We could have done with a lot more colour photos showing how things go together. It would have been even better if parts were different so that they couldn't be put together incorrectly. There are so many details that you have to get correct. A couple of times I made a mistake and then fixed it, but didn't realise that it made something else that I had carefully checked incorrect with respect to the new change!

Most people don't have my terrible spatial awareness, but I think Marty could do with more detailed instructions, especially as the box says age 8+. We could have done with a lot more colour photos showing how things go together. It would have been even better if parts were different so that they couldn't be put together incorrectly. There are videos online for some parts, but they weren't the bits we struggled with!

There's one picture in the instructions which appears late on as a 'sanity check', my advice is to look at this picture throughout the built and check everything against it rather than waiting until the end.

All the videos we could find were of the prototype Marty which was demonstrated during the crowdfunding campaign rather than the version that was shipped to backers, this made it hard to check against a correctly built Marty.

Getting Started

We turned Marty on, connected to him and configured the Wifi network. Then we went on to calibration and ... nothing. That was a disappointment after spending an afternoon building the robot. (When I had time to troubleshoot later I found the issue and was able to find and enter the IP address for Marty.) The scan tool has since been updated so this shouldn't be a problem going forward.

As I mentioned, we had made one or two (ahem) mistakes assembling Marty. These were pretty easily spotted and fixed. I got to understand how Marty is put together really well!

We were exhibiting at the Winchester Science Festival throughout the weekend after we built Marty so I only had a bit of time in the evenings to move forward with the troubleshooting.

Once Marty was correctly assembled and calibrated he took his first steps. Awesome!

We've had trouble getting the eyebrows to stay in an upright position after calibration, not sure what's going on there.


Marty came with a sheet of stickers which my 9-year-old very much appreciated. He was very pleased to find a moustache. He insisted on using as many stickers as possible. 

The top hat was not included. My son decided it was a necessary addition (he often wears a top hat himself.) There's nowhere much to attach add-ons to Marty so we used sticky tack. 


There's a great choice of coding options for Marty, from Scratch for beginners through to Python and Javascript for intermediate roboticists and on to ROS for advanced users.

We really like this approach as it means that kids can progress from the basics through to developing some really advanced skills using the same kit. It also means that multiple family members at different stages can use the same robot.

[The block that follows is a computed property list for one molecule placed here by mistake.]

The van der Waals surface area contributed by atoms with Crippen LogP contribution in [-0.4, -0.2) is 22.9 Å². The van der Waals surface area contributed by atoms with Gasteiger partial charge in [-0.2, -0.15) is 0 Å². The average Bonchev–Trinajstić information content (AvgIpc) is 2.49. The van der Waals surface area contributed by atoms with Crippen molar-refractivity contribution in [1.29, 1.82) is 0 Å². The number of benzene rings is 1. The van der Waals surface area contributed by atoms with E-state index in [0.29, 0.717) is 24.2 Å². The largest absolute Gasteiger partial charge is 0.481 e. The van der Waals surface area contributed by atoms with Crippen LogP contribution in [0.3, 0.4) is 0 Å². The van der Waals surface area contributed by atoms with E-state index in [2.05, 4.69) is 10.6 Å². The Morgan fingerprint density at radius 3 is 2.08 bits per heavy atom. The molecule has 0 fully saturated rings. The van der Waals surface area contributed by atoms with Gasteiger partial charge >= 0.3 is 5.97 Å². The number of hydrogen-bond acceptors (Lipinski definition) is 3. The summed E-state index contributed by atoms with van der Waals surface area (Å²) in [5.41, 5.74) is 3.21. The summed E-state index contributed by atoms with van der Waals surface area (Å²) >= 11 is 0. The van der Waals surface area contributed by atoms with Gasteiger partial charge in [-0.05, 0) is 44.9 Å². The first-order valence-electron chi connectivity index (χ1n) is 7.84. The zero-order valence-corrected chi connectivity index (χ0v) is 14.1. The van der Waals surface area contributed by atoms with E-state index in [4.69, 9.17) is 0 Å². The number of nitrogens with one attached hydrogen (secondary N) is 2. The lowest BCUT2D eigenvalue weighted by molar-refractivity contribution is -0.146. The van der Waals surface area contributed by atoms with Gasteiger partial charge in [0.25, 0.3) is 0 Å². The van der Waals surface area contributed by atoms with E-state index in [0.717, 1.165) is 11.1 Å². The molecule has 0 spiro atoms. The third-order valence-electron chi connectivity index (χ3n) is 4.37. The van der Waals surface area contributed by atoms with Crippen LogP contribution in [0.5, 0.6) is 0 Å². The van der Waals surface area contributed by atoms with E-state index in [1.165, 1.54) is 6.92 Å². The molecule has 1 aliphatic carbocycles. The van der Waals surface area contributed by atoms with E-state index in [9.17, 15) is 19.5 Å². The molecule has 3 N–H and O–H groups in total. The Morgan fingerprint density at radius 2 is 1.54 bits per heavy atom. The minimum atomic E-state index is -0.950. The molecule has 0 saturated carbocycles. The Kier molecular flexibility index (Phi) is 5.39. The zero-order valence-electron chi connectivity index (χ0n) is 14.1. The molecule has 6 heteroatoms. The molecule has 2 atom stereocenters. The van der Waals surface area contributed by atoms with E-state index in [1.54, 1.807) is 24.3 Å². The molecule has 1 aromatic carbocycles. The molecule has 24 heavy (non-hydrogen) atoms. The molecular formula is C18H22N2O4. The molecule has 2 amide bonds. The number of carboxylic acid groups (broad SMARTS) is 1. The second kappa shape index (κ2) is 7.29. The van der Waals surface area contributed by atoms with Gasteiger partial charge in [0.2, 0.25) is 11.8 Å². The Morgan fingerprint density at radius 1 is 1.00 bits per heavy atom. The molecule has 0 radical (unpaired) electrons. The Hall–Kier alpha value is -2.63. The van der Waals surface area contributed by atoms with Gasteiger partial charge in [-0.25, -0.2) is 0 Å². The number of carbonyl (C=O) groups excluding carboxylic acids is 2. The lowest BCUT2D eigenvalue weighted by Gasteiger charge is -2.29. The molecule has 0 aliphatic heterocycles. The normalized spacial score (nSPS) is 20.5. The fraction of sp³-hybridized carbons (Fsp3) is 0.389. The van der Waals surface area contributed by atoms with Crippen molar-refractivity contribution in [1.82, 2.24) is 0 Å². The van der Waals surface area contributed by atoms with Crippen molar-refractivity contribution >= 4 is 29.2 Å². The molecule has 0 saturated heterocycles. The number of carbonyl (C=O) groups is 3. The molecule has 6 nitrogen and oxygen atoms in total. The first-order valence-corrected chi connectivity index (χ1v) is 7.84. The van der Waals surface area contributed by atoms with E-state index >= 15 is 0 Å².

We've started with the Scratch X extension which worked immediately once we found the block to enter the IP address for our Marty.

We'll spend more time with Marty and try out some projects, but for now, we're very happy to make Marty do a victory wiggle when we press the 'w' key!

We tried playing sounds but could barely hear anything.

We have found that after a while we need to recalibrate Marty to get him back to his starting position.

Build Quality

The injection molded parts are really nice quality and the robot looks fab when it's (finally!) together. We'd seen a prototype Marty so we knew how big it would be, but it is satisfyingly big and chunky.

Marty coped with our incorrect build, problems are detected so that the servos don't get broken.

Adding a Raspberry Pi

You can give Marty access to more processing power by hooking him up to a Raspberry Pi. There's a custom image that you can download with ROS pre-installed. 

Crowdfunding Experience

Marty was a few months delayed from the original expected dates. I know some crowdfunding backers find this frustrating. But it's actually the norm. We take the dates in campaigns with a pinch of salt. (See our guide to backing kid-tech crowdfunding campaigns.)

The communication about progress has been fairly regular and as we got to see Marty in action we felt confident that Sandy and the team would deliver. 

The price that backers paid is significantly less than the retail price which is appreciated (Robotical are working on another production run.) It makes it worthwhile to jump in early rather than just waiting.

Marty in Action

Here's a video of Marty in action and being controlled from ScratchX. We left the fall at the end in as that does seem to happen occasionally when we use Marty for a while.


Marty is awesome. A proper walking robot that can be programmed in a variety of languages. We think the instructions for assembly could be made clearer to make the build more accessible to beginners (and the spatially challenged!)

One thing we're a bit disappointed by is that Marty is clearly a boy robot. He's blue and referred to as a 'he' in the documentation. This seems so unnecessary to us. Each company that we talk to about these issues has reasons for choosing blue that they think they can justify, but the end result is so many blue robots. Yes, some girls will still enjoy Marty but couldn't the robot have been white and customisable with stickers (it does come with some stickers)? Note that you can 3D print parts and build your own Marty.

Overall, we're really pleased with Marty and the crowdfunding experience. It's fun to be in at the beginning and follow a project through.

24 days of Scratch coding book cover and cute penguin

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Tech Age Kids | Technology for Children: Robotical's Marty the Walking Robot Review
Robotical's Marty the Walking Robot Review
Tech Age Kids | Technology for Children